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Artificial Skin Communicates with Neurons

A new flexible sensor can detect touch and generate electrical pulses that signal intensity of pressure to mouse neurons in vitro.

Oct 19, 2015
Jef Akst

Model robotic hand with artificial mechanoreceptorsBAO RESEARCH GROUP, STANFORD UNIVERSITYResearchers have developed a new type of artificial skin that could pave the way for responsive prosthetics. The flexible, carbon nanotube–laced polymer detects pressure and translates the sensation into pulses of electricity that can be interpreted by the mammalian nervous system, according to the in vitro mouse study published last week (October 15) in Science.

“Previously, with plastic material, we and others in the field have been able to make sensitive touch sensors, but the electrical signal that comes out from the sensor is not the right format for the brain to be able to interpret it,” study coauthor Zhenan Bao, a chemical engineer at Stanford University, told BBC News. “Our sensor is now coupled with a printed, simple electronic circuit. That circuit allows our sensor to generate electrical pulses that can communicate with the brain. We see this as the first step towards using plastic materials for artificial skin on prosthetic limbs.”

Bao and her colleagues demonstrated that the sensors could relay pressure signals to the mammalian nervous system by linking them to a blue LED light that in turn stimulated slices of mouse brain that had been engineered to respond to those wavelengths. When the researchers measured the responses of individual neurons within the brain slice, they found that it correlated perfectly with the pulses produced by the artificial skinlike material—up to 200 beats per second.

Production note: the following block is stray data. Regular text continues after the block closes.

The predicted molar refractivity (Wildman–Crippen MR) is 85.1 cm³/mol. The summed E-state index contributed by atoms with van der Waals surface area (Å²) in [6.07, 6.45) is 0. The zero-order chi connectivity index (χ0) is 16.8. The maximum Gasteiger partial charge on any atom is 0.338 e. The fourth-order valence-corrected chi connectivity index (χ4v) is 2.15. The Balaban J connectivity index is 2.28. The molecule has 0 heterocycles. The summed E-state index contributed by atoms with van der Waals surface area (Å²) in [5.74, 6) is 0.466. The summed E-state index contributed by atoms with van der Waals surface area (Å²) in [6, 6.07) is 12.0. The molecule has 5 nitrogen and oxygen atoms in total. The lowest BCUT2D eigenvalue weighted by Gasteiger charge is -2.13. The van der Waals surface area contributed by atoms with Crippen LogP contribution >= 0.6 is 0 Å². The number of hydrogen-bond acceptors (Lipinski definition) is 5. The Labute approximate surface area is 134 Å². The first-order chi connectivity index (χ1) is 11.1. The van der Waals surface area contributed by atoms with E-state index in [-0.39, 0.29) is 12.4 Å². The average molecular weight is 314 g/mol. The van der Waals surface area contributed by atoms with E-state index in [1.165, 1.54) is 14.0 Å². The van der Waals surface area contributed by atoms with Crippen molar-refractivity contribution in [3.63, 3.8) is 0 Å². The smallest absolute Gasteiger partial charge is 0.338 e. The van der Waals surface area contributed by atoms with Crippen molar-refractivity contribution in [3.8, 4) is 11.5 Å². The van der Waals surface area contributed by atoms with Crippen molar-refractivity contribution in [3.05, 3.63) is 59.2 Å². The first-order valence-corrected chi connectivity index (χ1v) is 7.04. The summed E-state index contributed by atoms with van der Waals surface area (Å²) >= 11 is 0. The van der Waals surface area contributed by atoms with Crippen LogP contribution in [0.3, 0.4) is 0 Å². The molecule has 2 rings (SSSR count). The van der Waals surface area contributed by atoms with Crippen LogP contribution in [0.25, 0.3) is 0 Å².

The work represents “an important advance in the development of skinlike materials that mimic the functionality of human skin at an unprecedented level,” Ali Javey, who is developing electronic skin at the University of California, Berkeley, told Chemical & Engineering News. “It could have important implications for the development of smarter prosthetics.”

Even before that, Bao told the BBC, the sensors could serve as the basis of wearable technology. “They are very thin and flexible, and are also stretchy. So you could mount a sensor on your skin and use it to detect vital signs like heartbeat and blood pressure.”

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